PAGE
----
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August 10, 2008:

AND THEY’RE OFF AND RUNNING

Bruce Kimmel Photograph bk's notes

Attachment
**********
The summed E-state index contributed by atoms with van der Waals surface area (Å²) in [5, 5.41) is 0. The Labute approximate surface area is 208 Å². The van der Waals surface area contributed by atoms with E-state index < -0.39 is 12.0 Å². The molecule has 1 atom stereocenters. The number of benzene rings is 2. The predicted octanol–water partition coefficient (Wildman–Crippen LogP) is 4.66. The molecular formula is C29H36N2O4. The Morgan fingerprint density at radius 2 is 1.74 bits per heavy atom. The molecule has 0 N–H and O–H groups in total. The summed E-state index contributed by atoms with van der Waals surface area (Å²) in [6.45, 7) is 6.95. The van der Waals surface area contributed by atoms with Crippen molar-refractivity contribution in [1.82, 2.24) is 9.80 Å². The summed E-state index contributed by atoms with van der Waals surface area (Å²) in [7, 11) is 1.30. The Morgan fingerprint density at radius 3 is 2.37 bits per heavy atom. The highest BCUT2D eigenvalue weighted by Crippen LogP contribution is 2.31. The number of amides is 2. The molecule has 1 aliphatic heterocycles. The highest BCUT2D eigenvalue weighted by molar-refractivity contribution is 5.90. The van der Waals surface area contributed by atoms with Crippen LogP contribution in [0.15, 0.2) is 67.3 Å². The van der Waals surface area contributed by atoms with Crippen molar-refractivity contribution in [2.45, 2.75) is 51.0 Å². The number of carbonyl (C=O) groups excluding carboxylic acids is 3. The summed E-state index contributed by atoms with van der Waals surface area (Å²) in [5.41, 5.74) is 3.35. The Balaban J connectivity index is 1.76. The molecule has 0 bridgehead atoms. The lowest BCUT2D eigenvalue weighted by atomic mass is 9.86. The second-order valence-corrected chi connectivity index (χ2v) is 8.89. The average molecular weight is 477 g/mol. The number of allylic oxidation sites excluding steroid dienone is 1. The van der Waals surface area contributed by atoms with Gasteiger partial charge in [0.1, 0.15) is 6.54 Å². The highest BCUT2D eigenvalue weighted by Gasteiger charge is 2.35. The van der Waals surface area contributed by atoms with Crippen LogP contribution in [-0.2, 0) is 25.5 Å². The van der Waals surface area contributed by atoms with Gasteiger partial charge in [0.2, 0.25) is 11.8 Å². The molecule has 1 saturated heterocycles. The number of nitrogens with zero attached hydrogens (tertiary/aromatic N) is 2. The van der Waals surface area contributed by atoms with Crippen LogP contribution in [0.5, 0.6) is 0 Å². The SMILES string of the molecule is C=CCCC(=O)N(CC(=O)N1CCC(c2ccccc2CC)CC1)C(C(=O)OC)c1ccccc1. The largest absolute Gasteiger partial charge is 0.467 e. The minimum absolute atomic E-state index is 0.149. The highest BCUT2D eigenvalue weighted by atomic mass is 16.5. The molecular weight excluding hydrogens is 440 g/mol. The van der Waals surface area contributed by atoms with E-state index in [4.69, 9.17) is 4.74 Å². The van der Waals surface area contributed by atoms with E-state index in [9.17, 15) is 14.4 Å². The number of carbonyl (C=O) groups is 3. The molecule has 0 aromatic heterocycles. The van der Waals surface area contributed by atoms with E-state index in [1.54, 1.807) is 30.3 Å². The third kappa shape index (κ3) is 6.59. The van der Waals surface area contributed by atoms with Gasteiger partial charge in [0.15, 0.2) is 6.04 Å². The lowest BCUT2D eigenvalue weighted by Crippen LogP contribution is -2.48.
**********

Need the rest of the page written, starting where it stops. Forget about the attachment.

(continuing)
Well, dear readers, this is the first sentence of today’s notes. There. The first sentence is always the hardest and I just decided to get it the HELL out of the way. Now I’m in the mode, now I’m writing, now my fingers are making their merry way around the keyboard and we’re off and running. Actually, as soon as the new day is dawning and I finish yawning I’ll bet off and running. Speaking of running, yesterday I was up at the crack of dawn, and managed to be on the road jogging by 7:15. I quite liked running at that hour – not so many cars out and nice and quiet. The first two miles of the jog were actually the easiest they’ve been in ages – the second two miles were much more difficult, but I did them. I was rather surprised I could do four miles. I walked the last half-mile home, shaved and showered, and then headed over to the postal office, where I shipped a few packages. I then was on my way to the Wood of Holly and the Stella Adler Theater for our first rehearsal. We got started about thirty minutes late, which wasn’t good. I moved it along as fast as I could, but there is just a lot of material in this show and it takes the time it takes. I began with Alet’s scenes, as we only had her for a few hours. We got all of that done. Then we had a short lunch break, and then I began at the beginning of the show and plowed through as much as I possibly could. Luckily, the cast is wonderful and they pick up things very quickly. The opening number has a lot of components and that took a while to get right. Then we just went through the scenes and I kept things as simple as possible. I had some crazy idea that we could finish blocking today, but that, of course, didn’t happen. We did get through almost all of act one (seven pages to go – it’s a seventy-three page act), and we’d already done two big sequences in act two in which Alet appears. Happily, the ensemble stayed for an extra forty-five minutes, and I staged the opening of act two, so that’s now done. It was a long and tiring day. Afterwards, I came home, grabbed a bite to eat, and then sat on my couch like so much fish.